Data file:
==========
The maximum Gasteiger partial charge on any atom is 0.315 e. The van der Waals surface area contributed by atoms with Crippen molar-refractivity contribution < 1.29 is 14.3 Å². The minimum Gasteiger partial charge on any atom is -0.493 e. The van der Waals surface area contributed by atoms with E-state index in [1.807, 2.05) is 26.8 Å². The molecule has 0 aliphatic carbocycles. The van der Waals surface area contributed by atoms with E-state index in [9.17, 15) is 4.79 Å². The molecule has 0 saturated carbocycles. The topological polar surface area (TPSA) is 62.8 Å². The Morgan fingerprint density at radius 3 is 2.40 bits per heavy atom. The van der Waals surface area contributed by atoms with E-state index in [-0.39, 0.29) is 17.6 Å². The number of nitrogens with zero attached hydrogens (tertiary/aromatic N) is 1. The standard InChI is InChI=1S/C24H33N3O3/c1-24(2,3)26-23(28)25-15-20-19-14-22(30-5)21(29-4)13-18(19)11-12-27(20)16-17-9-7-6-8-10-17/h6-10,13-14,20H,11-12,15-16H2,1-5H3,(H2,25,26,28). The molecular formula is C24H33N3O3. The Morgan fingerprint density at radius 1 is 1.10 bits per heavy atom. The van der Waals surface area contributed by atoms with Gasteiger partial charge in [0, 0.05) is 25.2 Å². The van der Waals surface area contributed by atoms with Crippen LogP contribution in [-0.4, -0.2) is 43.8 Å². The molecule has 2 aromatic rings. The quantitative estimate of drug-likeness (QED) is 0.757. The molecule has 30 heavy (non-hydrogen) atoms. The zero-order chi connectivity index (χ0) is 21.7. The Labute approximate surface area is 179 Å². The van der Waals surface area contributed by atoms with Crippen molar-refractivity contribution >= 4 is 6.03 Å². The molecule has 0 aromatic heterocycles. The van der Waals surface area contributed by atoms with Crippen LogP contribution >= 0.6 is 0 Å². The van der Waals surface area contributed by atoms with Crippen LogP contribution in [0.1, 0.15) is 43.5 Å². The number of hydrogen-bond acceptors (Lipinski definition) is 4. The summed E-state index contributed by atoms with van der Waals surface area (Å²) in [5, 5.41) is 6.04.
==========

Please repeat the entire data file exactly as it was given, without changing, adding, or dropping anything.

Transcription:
The maximum Gasteiger partial charge on any atom is 0.315 e. The van der Waals surface area contributed by atoms with Crippen molar-refractivity contribution < 1.29 is 14.3 Å². The minimum Gasteiger partial charge on any atom is -0.493 e. The van der Waals surface area contributed by atoms with E-state index in [1.807, 2.05) is 26.8 Å². The molecule has 0 aliphatic carbocycles. The van der Waals surface area contributed by atoms with E-state index in [9.17, 15) is 4.79 Å². The molecule has 0 saturated carbocycles. The topological polar surface area (TPSA) is 62.8 Å². The Morgan fingerprint density at radius 3 is 2.40 bits per heavy atom. The van der Waals surface area contributed by atoms with E-state index in [-0.39, 0.29) is 17.6 Å². The number of nitrogens with zero attached hydrogens (tertiary/aromatic N) is 1. The standard InChI is InChI=1S/C24H33N3O3/c1-24(2,3)26-23(28)25-15-20-19-14-22(30-5)21(29-4)13-18(19)11-12-27(20)16-17-9-7-6-8-10-17/h6-10,13-14,20H,11-12,15-16H2,1-5H3,(H2,25,26,28). The molecular formula is C24H33N3O3. The Morgan fingerprint density at radius 1 is 1.10 bits per heavy atom. The van der Waals surface area contributed by atoms with Gasteiger partial charge in [0, 0.05) is 25.2 Å². The van der Waals surface area contributed by atoms with Crippen LogP contribution in [-0.4, -0.2) is 43.8 Å². The molecule has 2 aromatic rings. The quantitative estimate of drug-likeness (QED) is 0.757. The molecule has 30 heavy (non-hydrogen) atoms. The zero-order chi connectivity index (χ0) is 21.7. The Labute approximate surface area is 179 Å². The van der Waals surface area contributed by atoms with Crippen molar-refractivity contribution >= 4 is 6.03 Å². The molecule has 0 aromatic heterocycles. The van der Waals surface area contributed by atoms with Crippen LogP contribution >= 0.6 is 0 Å². The van der Waals surface area contributed by atoms with Crippen LogP contribution in [0.1, 0.15) is 43.5 Å². The number of hydrogen-bond acceptors (Lipinski definition) is 4. The summed E-state index contributed by atoms with van der Waals surface area (Å²) in [5, 5.41) is 6.04.